Whether it be home or at work, everyone goes through stress one way or another.…
Do you still feel tired and drowsy, even after getting a good night’s sleep or after chugging down countless cups of coffee? The answer may lie in your insulin levels. Believe it or not, this hormone plays a vital role in how your body works now. Too much of a good thing can be bad, and the same can be said about insulin.
The good news, though, is anyone—including yourself—can take control of it in the easiest and most organic way possible. This short guide gives you a myriad of ways to lower your insulin levels. Do your part in lowering them now, and your body will thank you later.
Let’s Define Terms, Shall We?
What is insulin, to be exact? In simpler terms, it is a hormone produced in the pancreas, which we, as human beings, need to survive. With insulin, the blood absorbs glucose and turns it into energy. This helps the cells in our body function normally. There is a lot more to learn about insulin, its significance, and its relation to diabetes.
Some people, such as those who are overweight or who have high blood sugar levels, may have insulin resistance. The pancreas works overtime to produce more insulin that the body won’t need or use. If the insulin levels are still high, the pancreas won’t be able to produce insulin as much as it used to. As a result, getting type 2 diabetes is more probable.
Here’s What You Need to Do:
Shedding all the pounds is the first step to lowering your insulin levels. Apart from looking fit, you will also feel lighter and more energetic. There are many ways of going about it, whether it’s through diet or exercise. If you put the time and effort into losing weight, along with consistently following a balanced diet, type 2 diabetes will just be a distant memory.
Cut the Carbs
We won’t blame you if you love bread, rice, or pasta but anything in excess is unhealthy. Carbohydrates are some of the biggest culprits for increasing insulin levels, so be mindful of how much loaves of bread, cups of rice, or plates of pasta you consume. Just do it in moderation, and you will be fine the rest of the way. You will even feel lighter while you’re at it!
Ditch the Sugar
You can’t spell “blood sugar” without “sugar,” so why not just get rid of it? Sweets are your worst enemy, arguably a bigger threat than carbohydrates because the latter turns into energy at the very least. Sugar, on the other hand, gets stored in your body and makes you crash if taken in excess. It is only a matter of time before you say goodbye to your favorite sugary treats.
Love Your Fiber
Time for some much-needed detox! Your frequent trips to the bathroom may be worth it once you start consuming fiber regularly. Go for whole-grain food, which is rich in vitamins and nutrients. Consider adding beans to your diet as well. These don’t contain carbohydrates; instead, they have protein, which is what you need to regulate your insulin levels.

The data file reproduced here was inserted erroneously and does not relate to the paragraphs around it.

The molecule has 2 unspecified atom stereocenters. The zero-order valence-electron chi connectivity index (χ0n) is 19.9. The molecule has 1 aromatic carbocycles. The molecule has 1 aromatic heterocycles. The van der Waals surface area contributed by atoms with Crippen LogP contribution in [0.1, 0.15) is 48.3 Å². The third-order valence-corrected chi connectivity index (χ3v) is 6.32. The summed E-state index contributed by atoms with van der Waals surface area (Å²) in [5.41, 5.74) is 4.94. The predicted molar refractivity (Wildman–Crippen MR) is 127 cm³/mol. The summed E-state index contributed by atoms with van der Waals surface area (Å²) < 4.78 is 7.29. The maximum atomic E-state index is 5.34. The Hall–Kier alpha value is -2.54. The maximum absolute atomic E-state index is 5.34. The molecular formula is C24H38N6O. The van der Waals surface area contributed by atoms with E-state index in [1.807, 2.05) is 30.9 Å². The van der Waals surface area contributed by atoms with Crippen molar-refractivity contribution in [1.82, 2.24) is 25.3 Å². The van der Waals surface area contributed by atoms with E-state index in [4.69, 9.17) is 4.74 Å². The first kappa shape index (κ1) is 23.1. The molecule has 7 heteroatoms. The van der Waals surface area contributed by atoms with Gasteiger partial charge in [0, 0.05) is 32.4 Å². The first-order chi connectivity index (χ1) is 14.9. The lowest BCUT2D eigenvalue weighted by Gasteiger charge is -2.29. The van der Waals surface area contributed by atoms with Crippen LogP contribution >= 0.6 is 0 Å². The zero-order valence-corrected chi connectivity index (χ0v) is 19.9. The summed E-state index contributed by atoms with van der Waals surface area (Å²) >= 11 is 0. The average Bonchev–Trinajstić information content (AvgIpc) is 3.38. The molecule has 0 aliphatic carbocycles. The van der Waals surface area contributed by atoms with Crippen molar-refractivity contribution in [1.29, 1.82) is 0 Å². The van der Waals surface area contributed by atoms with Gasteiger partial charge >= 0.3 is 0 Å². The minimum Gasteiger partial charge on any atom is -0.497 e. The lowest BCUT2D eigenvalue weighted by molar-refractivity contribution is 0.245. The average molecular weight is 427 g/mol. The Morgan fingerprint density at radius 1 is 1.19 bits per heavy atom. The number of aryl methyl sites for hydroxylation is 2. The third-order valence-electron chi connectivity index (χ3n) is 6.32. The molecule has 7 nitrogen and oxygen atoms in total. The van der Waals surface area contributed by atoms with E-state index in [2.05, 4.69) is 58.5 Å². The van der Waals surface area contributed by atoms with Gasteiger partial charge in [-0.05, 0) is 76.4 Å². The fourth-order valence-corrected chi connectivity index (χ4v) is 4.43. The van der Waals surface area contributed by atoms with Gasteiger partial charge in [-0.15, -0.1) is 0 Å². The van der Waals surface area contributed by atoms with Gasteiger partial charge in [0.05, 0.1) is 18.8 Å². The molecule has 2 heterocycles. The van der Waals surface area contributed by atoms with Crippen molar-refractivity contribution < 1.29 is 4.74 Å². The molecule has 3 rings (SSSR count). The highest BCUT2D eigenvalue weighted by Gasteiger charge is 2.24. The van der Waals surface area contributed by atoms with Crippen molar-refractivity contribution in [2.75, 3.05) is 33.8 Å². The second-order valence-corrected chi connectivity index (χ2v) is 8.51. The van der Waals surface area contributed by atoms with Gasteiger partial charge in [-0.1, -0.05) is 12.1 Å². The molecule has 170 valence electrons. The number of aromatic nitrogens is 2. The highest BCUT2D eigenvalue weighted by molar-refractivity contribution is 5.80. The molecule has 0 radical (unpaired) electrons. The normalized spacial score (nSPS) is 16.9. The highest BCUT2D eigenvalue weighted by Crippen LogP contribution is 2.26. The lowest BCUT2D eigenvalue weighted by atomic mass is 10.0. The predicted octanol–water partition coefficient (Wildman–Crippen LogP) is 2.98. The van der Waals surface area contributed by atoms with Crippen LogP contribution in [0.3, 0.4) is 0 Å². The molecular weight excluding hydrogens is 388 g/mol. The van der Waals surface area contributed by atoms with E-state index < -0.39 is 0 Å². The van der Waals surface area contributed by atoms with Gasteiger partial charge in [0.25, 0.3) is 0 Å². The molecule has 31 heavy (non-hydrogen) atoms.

Adding a little sweetness into your life wouldn’t hurt, especially if it’s cinnamon. Did you know that the spice can lower blood sugar by acting like insulin? Cinnamon not only lowers insulin levels, but also enhances its ability to transfer blood sugar into cells. While the effects may vary from person to person, there’s nothing wrong with giving it a try.
Drink Your Tea
There are many varieties of herbal tea for you to choose from, each with their own share of health benefits. You may even drink them hot or cold depending on how you’re feeling. In the case of lowering your insulin levels, you might want to consider bilberry tea or sage tea. Billberry tea has glucoquinine, a compound that is known to decrease glucose levels that make it suitable for non-diabetics. On the other hand, sage tea boosts insulin activity which makes it a perfect addition to the diet of a person who has type 2 diabetes.
Focus on Portions
If you are not keen on following special diets or trying out new things, the least you can do is to control how much you eat. Whether it’s protein, carbohydrates, or fat, the kind of macronutrients you get won’t matter for as long as you keep track of the amount you consume on a regular basis. In other words, it’s all a balancing act; and though it’s a lot easier said than done, the results may surprise you.
Instead of binge-watching your favorite TV show or being a couch potato, why not go for a walk or run? Devote at least 30 minutes to an hour of your day being on the move. You may even try doing yoga or riding a bicycle. The point is, any physical activity can lower your insulin levels. That also goes together with losing weight. Combine any of these physical activities, and you will be avoiding type 2 diabetes at a young age.
Try Intermittent Fasting
In a nutshell, intermittent fasting is a type of diet where a person switches between eating and fasting. It’s a fast and easy way to lose weight, which also lowers your insulin levels. Just like cinnamon, intermittent fasting may not be for everyone. With that said, be sure to consult with your physician before attempting this method.
Stress is the last thing you need if you aim to decrease your insulin levels. Though it’s inevitable, being stressed makes your body release more insulin for energy. However, all of us have many ways of managing it; from getting more sleep, working out more, or simply doing something you’re passionate about. Just make sure you’re not stress–eating.
There are a variety of ways to lower your insulin levels, from eating right and avoiding vices to losing weight and de-stressing regularly. You may even try unconventional dieting methods to make it all work. Make sure to consult with your doctor or physician before attempting any of these. It’s the safest, most logical route you can take.